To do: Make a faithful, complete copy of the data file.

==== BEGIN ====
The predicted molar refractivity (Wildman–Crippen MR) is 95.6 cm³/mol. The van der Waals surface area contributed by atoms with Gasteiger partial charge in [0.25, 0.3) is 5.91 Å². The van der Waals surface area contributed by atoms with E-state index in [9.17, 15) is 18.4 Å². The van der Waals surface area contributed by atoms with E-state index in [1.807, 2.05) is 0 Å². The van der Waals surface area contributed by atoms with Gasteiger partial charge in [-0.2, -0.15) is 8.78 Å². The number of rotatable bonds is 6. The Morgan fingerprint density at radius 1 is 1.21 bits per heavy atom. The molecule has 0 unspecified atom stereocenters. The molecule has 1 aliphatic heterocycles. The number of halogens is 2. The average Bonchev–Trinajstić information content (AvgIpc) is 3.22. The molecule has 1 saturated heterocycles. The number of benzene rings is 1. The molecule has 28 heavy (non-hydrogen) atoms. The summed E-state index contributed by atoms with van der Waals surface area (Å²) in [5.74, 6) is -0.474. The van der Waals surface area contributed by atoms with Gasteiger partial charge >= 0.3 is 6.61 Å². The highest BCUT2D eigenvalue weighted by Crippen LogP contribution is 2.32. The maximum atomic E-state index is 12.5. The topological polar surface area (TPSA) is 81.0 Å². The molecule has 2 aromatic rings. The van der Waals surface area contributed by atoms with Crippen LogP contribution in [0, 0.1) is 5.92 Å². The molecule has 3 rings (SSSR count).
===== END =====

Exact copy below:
The predicted molar refractivity (Wildman–Crippen MR) is 95.6 cm³/mol. The van der Waals surface area contributed by atoms with Gasteiger partial charge in [0.25, 0.3) is 5.91 Å². The van der Waals surface area contributed by atoms with E-state index in [9.17, 15) is 18.4 Å². The van der Waals surface area contributed by atoms with E-state index in [1.807, 2.05) is 0 Å². The van der Waals surface area contributed by atoms with Gasteiger partial charge in [-0.2, -0.15) is 8.78 Å². The number of rotatable bonds is 6. The Morgan fingerprint density at radius 1 is 1.21 bits per heavy atom. The molecule has 0 unspecified atom stereocenters. The molecule has 1 aliphatic heterocycles. The number of halogens is 2. The average Bonchev–Trinajstić information content (AvgIpc) is 3.22. The molecule has 1 saturated heterocycles. The number of benzene rings is 1. The molecule has 28 heavy (non-hydrogen) atoms. The summed E-state index contributed by atoms with van der Waals surface area (Å²) in [5.74, 6) is -0.474. The van der Waals surface area contributed by atoms with Gasteiger partial charge >= 0.3 is 6.61 Å². The highest BCUT2D eigenvalue weighted by Crippen LogP contribution is 2.32. The maximum atomic E-state index is 12.5. The topological polar surface area (TPSA) is 81.0 Å². The molecule has 2 aromatic rings. The van der Waals surface area contributed by atoms with Crippen LogP contribution in [0, 0.1) is 5.92 Å². The molecule has 3 rings (SSSR count).